Parties to sophisticated construction projects, real estate transactions, and services agreements routinely allocate risks by contract through the use of indemnity provisions. Parties often reinforce that risk allocation by providing the indemnified party with “additional insured” status under the indemnitor’s insurance program, effectively granting the additional insured direct coverage rights under the indemnitor’s insurance program. In other cases, parties seek certificates of insurance from the indemnitor’s insurers, or other assurances that an indemnity obligation is an “insured contract.”
Because indemnity agreements and insurance policies are separate contracts, courts generally treat the scope of an indemnity provision in an underlying contract separately from the scope of an additional insured’s insurance coverage under the indemnitor’s insurance policy because the insurer is not a party to the underlying contract. However, companies must take care not to inadvertently limit their rights to insurance in indemnity agreements. As discussed below, companies must pay careful attention to the intersection between indemnity provisions and additional insured endorsements when negotiating risk allocation arrangements to avoid gaps or potential loss of insurance coverage.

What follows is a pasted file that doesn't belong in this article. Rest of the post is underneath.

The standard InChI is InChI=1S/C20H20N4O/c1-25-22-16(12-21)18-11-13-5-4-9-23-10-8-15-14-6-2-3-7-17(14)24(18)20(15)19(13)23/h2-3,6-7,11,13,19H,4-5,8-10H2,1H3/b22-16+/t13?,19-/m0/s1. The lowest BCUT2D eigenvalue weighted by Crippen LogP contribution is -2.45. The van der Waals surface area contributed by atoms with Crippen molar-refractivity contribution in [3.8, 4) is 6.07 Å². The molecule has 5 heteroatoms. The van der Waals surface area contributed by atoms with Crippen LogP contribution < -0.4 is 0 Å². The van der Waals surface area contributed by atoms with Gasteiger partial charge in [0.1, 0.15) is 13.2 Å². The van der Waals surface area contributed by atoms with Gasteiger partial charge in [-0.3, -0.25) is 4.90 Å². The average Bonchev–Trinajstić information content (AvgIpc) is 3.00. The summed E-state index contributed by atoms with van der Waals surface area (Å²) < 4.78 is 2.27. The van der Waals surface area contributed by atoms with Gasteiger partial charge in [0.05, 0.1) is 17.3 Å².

An Eastern District Of Louisiana decision limited the scope of the additional insured’s coverage based on the parties’ indemnification provision in In re: Oil Spill by the Oil Rig “Deepwater Horizon” in the Gulf of Mexico, on April 20, 2010, No. 2:10-md-02179-CJB-SS (E.D. La. Nov. 15, 2011).
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